A reading of Haidt’s book inspires me to look at the moral foundations supporting these two sets of arguments and to conclude that they are based on different foundations.
In a nutshell, Haidt argues, citing decades of psychological research, that morals are based on intuitions that humans evolved over millions of years as social beings and that moral reasoning is a process we use mostly to support conclusions we intuitively arrive at. Some societies have in recent centuries emphasized one or two of these foundations more than others. Some societies are based on a mixture of six foundations.
The foundations, represented as concepts we intuitively like paired with their opposites, are: care/harm, fairness/cheating, loyalty/betrayal, authority/subversion, sanctity/degradation, and liberty/oppression.
People in western liberal democratic societies tend to draw most of their moral responses from the care/harm and liberty/oppression foundations. That is, we believe the goal of laws and public policy is to reduce harm to people and to allow people freedom to go about their lives so long as they are not harming others.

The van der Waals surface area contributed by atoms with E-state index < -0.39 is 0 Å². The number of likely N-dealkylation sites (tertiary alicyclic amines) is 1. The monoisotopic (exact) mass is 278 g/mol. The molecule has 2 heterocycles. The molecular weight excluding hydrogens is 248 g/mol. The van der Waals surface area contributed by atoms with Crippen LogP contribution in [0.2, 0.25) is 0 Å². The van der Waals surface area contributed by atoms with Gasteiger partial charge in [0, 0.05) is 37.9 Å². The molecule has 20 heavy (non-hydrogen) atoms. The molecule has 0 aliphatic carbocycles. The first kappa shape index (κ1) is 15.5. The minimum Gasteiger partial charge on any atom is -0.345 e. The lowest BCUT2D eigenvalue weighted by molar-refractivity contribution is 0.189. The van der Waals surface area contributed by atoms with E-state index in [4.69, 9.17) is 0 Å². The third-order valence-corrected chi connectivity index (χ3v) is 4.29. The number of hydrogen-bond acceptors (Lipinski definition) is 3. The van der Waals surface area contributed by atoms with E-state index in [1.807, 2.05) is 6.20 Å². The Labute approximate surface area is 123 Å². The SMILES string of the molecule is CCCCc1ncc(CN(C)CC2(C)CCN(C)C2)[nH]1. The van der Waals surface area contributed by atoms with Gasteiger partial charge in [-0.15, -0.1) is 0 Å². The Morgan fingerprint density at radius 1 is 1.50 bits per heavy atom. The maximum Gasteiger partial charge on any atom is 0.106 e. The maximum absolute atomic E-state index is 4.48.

Those are the moral foundations on which the ethical philosophy of utilitarianism is based. Utilitarianism states that “the good” is that which maximizes happiness and/or reduces suffering for the largest number of people while allowing people the greatest amount of freedom, so long as they are not impinging on the happiness of others. But as Haidt points out, there are many societies around the world that draw very strongly on the authority/subversion or sanctity/degradation foundations.
Let’s return to the landfill debate. The argument against the search is clearly based on a utilitarian calculation. Spending $180 million to search the landfill might relieve some of the suffering of family members, but that money, if spent on addiction services, supported housing or remodelling a dangerous intersection, might save many lives. Furthermore, the potential harm to the searchers, who might face long-term health effects like those of World Trade Center searchers, provides another utilitarian argument against the search.
The argument for the search, though it does draw on sympathy for the suffering of the families of the victims, is based primarily on the sanctity/degradation foundation. Signs during posters read “We are not trash.” Search proponents conjure the image of loved ones abandoned under mounds of garbage.
Speaking with a friend recently, I heard a statement along the lines of “I know some people say the money could be spent on other important things, but to me it all boils down to the idea that these women are buried with dirty diapers.”
That’s a powerful gut response, and it’s hard to counter that with calculations based on the cost of building additional units of public housing or additional beds in treatment facilities.